Build a Better Workplace

Do your employees like their job? Use surveys to find out!

A Guide to Employee Satisfaction & Engagement Surveys


Employee satisfaction is the extent to which employees are happy or content with their jobs and work environment.

Employee engagement describes how passionate, committed, and personally invested an employee is in their job and work duties.

An employee satisfaction and / or engagement survey is a great way to measure metrics that can help build a better workplace!

Questions Related to Employee Engagement

The society for Human Resource Management (SHRM.org) does an annual employee satisfaction and engagement survey and is a great resource for employee related metrics. They define engaged employees as "those who know what to do and want to do it". SHRM goes on to summarize engagement can be measured in job assignments, trust, recognition, and day to day communication. This makes sense, in that engagement is looking at the big picture of a person’s employment.

With that in mind, here are some questions to kick-start your employee engagement surveys:

Employment Role Vs. Skill Set:

Employees want to use their skills. They want to do things they are good at, and in an organization that values those skills. If an employee is doing a job they feel doesn't meet their skill set, they are likely not giving 100% effort.

Performance Recognition:

Everyone wants to be recognized for a job well done. This type of recognition can also strengthen an employee’s trust with management and thus strengthen engagement.

Belief in the Company:

Ask employees how strongly they believe in the mission of the company. You need to know if they believe in your product and mission and how the organization is run — or if they’re just in it for the paycheck.

Opportunities for Growth:

One of the most common reasons employees look for other employment is the lack of opportunity for advancement. This is closely related to self-worth. No one wants to work for an organization that doesn’t value them. If an employee has no room for growth, they'll never feel valuable. The opportunity for advacement are crucial in boosting employee engagement.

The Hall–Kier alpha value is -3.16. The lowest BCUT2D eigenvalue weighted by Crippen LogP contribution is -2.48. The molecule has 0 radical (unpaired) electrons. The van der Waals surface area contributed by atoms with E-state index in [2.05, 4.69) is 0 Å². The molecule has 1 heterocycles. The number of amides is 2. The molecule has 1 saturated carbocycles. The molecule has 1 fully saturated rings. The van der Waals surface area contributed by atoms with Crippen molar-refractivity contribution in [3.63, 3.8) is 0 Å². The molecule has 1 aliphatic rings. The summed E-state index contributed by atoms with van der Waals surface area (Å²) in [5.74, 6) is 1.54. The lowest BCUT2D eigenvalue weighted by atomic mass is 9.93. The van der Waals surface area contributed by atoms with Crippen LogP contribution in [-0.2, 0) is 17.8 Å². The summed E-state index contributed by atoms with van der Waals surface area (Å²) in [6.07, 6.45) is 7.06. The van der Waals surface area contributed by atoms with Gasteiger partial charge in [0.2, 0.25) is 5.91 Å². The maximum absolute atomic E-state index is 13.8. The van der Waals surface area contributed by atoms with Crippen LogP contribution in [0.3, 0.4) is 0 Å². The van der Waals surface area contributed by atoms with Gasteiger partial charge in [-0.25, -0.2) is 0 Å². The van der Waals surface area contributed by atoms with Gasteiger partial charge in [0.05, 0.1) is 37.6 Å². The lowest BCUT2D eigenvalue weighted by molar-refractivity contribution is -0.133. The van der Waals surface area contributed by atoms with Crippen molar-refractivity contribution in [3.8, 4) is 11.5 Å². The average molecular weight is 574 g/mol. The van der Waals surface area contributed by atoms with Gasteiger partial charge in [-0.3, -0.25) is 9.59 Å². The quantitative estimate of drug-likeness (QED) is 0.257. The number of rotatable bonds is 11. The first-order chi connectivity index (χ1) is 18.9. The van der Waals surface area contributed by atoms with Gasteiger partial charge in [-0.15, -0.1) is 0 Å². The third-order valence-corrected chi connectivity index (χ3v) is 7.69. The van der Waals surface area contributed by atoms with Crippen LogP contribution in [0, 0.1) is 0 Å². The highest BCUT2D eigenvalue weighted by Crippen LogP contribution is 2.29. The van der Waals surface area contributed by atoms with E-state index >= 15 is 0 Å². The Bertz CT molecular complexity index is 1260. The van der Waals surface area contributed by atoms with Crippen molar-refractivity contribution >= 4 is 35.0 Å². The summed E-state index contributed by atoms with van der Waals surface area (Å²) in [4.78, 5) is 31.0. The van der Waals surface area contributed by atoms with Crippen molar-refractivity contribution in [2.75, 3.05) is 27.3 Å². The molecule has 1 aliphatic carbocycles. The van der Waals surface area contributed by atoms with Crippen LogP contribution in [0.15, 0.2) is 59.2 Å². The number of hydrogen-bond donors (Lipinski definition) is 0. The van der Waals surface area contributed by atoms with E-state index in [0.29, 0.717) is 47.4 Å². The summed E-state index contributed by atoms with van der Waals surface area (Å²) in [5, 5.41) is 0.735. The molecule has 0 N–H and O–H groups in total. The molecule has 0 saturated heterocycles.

Questions Related to Employee Satisfaction

SHRM's 2017 employee survey found the top five factors for employee satisfaction were: respectful treatment of all employees at all levels, overall compensation/pay, trust between employees and senior management, job security, and opportunities to use your skills.

While there is some conceptual overlap with engagement, these top five factors focus more on how an employee are being "treated".

With that in mind, here are some questions to kick start your employee satisfaction surveys:

Would They Recommend You?

Your employees can be your biggest cheerleaders. Use a Net Promoter® to gauge how your employees see you. Use this question as a benchmark year to year or even semiannually to track satisfaction.

Company-wide Relationships:

Ask how employees like their peers and supervisors. Do supervisors seem to inspire their employees? Are co-workers friendly? These are huge factors related to satisfaction.

Compensation:

Let’s face it. Everyone wants to make more money! But employees who feel they are undervalued won't be happy. Unhappy employees are never more productive than happy ones. Get opinions about the benefit packages as well. Maybe something as simple as more time off, even if unpaid, will give your employees extra happiness and motivation.